Pakistan’s Army Chief, General Ashfaq Parvez Kayani, ended speculation regarding his future as he announced his retirement yesterday, surprising many and relieving some. The New York Times reports:
The announcement was significant because it paves the way for the appointment of a new army chief — always a delicate matter in a country that has suffered four military coups — at a time when Pakistan’s military is playing a central role in dealings with Taliban insurgents in both Pakistan and Afghanistan.Pakistani and Western media outlets speculated in recent days that General Kayani’s military service could be extended, possibly by moving him to a new role in which he would have oversight of the country’s nuclear arsenal.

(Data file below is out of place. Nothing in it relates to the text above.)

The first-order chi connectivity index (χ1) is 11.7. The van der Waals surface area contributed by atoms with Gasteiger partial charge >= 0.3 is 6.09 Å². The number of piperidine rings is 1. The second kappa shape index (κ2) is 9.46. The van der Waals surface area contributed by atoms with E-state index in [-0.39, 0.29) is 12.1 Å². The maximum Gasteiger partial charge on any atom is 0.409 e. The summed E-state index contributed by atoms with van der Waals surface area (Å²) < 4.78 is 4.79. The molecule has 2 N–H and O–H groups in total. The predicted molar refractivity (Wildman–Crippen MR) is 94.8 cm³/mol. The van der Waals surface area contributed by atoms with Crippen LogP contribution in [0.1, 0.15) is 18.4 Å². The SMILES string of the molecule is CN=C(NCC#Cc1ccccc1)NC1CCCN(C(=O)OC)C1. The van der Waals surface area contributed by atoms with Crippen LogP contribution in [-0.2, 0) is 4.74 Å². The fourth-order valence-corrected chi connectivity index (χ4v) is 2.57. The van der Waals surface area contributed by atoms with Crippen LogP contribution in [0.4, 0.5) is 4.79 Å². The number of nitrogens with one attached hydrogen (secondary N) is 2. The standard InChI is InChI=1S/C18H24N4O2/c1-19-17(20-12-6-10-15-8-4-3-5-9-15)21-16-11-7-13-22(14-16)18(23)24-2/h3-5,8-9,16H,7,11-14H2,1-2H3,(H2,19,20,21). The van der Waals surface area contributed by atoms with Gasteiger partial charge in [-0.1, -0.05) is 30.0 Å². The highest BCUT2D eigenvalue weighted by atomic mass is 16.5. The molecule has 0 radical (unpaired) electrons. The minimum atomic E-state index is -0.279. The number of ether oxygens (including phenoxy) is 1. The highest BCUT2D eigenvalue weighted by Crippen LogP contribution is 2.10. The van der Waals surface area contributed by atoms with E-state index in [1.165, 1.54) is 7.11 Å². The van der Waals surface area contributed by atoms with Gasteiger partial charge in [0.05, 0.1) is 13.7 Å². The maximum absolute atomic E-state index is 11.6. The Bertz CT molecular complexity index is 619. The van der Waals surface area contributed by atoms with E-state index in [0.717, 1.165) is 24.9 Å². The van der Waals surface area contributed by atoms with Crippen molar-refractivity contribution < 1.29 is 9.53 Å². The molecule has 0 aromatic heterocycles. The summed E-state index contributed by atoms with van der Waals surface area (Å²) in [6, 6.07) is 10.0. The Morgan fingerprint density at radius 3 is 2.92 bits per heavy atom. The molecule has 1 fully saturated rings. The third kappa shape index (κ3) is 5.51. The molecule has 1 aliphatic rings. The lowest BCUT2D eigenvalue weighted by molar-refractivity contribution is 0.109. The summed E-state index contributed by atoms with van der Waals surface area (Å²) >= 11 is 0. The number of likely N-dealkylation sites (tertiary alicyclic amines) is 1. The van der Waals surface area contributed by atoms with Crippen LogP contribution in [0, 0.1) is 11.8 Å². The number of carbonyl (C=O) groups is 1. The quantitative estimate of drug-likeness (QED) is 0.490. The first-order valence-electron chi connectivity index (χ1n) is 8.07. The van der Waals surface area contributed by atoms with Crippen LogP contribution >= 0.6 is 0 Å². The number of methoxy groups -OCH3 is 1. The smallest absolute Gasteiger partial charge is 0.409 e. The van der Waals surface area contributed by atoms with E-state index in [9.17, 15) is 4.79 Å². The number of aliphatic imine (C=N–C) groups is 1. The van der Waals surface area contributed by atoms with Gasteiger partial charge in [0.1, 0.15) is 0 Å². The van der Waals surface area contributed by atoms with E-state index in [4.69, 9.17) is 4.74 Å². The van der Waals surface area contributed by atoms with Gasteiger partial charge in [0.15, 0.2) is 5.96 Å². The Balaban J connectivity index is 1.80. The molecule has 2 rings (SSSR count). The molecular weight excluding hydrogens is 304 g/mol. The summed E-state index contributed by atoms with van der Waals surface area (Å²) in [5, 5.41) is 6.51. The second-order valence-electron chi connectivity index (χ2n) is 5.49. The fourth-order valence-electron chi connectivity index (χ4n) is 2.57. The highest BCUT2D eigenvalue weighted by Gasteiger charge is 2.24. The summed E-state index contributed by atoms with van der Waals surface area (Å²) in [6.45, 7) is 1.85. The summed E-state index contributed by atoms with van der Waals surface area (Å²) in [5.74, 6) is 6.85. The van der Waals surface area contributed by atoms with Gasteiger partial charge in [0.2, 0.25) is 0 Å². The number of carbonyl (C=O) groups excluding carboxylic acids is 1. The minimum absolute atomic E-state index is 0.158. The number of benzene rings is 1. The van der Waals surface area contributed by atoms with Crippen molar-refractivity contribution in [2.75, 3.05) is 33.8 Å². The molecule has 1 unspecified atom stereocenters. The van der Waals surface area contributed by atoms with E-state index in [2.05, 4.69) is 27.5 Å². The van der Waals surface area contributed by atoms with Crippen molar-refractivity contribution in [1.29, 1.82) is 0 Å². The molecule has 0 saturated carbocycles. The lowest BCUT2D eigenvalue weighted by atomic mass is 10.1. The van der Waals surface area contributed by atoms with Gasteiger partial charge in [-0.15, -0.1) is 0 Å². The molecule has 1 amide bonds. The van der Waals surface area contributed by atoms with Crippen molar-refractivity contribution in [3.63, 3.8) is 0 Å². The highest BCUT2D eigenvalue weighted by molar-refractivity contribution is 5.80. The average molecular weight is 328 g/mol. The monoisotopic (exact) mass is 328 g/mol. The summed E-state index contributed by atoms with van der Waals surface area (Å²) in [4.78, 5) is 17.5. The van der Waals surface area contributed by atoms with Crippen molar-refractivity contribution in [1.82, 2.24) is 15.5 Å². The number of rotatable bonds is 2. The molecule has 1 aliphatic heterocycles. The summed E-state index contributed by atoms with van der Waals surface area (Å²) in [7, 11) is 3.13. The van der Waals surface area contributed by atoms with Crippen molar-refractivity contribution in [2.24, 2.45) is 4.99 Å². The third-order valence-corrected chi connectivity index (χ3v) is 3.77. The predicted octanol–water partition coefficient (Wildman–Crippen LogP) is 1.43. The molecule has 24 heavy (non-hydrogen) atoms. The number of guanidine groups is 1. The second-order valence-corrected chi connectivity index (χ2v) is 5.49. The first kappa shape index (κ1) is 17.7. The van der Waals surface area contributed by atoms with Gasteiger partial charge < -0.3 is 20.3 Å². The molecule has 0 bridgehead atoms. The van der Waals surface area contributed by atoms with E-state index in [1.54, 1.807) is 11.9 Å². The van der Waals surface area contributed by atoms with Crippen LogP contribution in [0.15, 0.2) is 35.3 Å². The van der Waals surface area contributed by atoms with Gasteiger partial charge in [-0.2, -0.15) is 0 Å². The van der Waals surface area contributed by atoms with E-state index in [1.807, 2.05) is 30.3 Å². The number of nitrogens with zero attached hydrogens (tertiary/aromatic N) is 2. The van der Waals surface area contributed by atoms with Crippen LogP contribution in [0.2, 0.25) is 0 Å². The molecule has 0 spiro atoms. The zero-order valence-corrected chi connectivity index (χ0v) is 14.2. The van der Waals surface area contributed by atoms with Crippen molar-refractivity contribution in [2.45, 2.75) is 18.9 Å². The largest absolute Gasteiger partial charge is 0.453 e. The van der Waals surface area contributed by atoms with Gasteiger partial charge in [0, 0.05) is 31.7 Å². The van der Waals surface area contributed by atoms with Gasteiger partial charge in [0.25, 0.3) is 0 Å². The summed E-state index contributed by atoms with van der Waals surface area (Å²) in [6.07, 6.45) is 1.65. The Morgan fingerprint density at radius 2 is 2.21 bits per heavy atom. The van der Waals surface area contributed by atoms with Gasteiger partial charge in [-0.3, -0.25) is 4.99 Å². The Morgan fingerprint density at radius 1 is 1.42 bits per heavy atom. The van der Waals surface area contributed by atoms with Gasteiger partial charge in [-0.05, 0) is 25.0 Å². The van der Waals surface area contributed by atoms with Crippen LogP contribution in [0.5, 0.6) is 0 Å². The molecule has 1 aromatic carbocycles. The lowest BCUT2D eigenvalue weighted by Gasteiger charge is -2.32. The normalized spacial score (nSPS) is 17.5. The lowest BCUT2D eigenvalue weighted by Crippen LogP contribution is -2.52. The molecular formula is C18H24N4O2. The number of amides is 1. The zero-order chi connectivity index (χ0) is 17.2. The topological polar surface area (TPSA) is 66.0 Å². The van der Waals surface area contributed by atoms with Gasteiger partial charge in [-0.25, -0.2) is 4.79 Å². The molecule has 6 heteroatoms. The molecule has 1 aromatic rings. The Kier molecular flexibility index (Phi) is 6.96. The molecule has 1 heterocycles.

Kayani, who has cultivated the persona of a secretive, reflective man, has largely kept the military out of Pakistani politics. He has also been clear, unlike some Pakistani politicians (Imran Khan, we’re looking at you), about the threat the Taliban poses Pakistan’s security and stability, referring to them as Pakistan’s biggest threat.Prior to Kayani’s announcement, the Pakistan rumor mill had floated all sorts of post-military possibilities for the General, including a stint as Ambassador to the US. The potential involvement of a military man in a civilian role had given many democracy proponents, including journalists and politicians, the jitters. The military has a history of overextending its role in Pakistani politics, so Kayani’s orderly departure is being broadly welcomed.Prime Minister Nawaz Sharif may now seem to have a weighty decision ahead of him on who should fill the vacated slot, but the choice is actually less consequential than it seems: he can pick between three generals nominated by the military itself for Kayani’s old position. “Institutions and traditions are stronger than individuals,” Kayani himself was fond of saying. When it comes to Pakistan’s military, this fact reigns supreme.